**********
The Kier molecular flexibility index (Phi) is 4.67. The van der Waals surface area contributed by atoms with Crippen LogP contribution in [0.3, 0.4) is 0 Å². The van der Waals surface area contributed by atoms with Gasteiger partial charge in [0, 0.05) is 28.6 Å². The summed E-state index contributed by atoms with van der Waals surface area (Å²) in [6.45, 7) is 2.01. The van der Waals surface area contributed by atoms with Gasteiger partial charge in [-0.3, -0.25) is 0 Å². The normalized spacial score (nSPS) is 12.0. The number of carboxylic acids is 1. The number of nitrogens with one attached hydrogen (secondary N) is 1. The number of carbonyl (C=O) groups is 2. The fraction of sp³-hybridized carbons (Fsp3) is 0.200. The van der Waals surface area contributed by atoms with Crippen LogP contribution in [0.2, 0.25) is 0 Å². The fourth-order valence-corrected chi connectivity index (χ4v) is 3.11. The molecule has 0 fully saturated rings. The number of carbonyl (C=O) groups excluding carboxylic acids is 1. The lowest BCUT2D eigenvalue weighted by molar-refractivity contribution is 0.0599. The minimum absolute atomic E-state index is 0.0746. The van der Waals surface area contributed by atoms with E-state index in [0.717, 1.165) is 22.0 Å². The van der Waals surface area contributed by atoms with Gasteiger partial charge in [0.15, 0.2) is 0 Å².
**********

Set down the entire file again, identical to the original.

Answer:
The Kier molecular flexibility index (Phi) is 4.67. The van der Waals surface area contributed by atoms with Crippen LogP contribution in [0.3, 0.4) is 0 Å². The van der Waals surface area contributed by atoms with Gasteiger partial charge in [0, 0.05) is 28.6 Å². The summed E-state index contributed by atoms with van der Waals surface area (Å²) in [6.45, 7) is 2.01. The van der Waals surface area contributed by atoms with Gasteiger partial charge in [-0.3, -0.25) is 0 Å². The normalized spacial score (nSPS) is 12.0. The number of carboxylic acids is 1. The number of nitrogens with one attached hydrogen (secondary N) is 1. The number of carbonyl (C=O) groups is 2. The fraction of sp³-hybridized carbons (Fsp3) is 0.200. The van der Waals surface area contributed by atoms with Crippen LogP contribution in [0.2, 0.25) is 0 Å². The fourth-order valence-corrected chi connectivity index (χ4v) is 3.11. The molecule has 0 fully saturated rings. The number of carbonyl (C=O) groups excluding carboxylic acids is 1. The lowest BCUT2D eigenvalue weighted by molar-refractivity contribution is 0.0599. The minimum absolute atomic E-state index is 0.0746. The van der Waals surface area contributed by atoms with E-state index in [0.717, 1.165) is 22.0 Å². The van der Waals surface area contributed by atoms with Gasteiger partial charge in [0.15, 0.2) is 0 Å².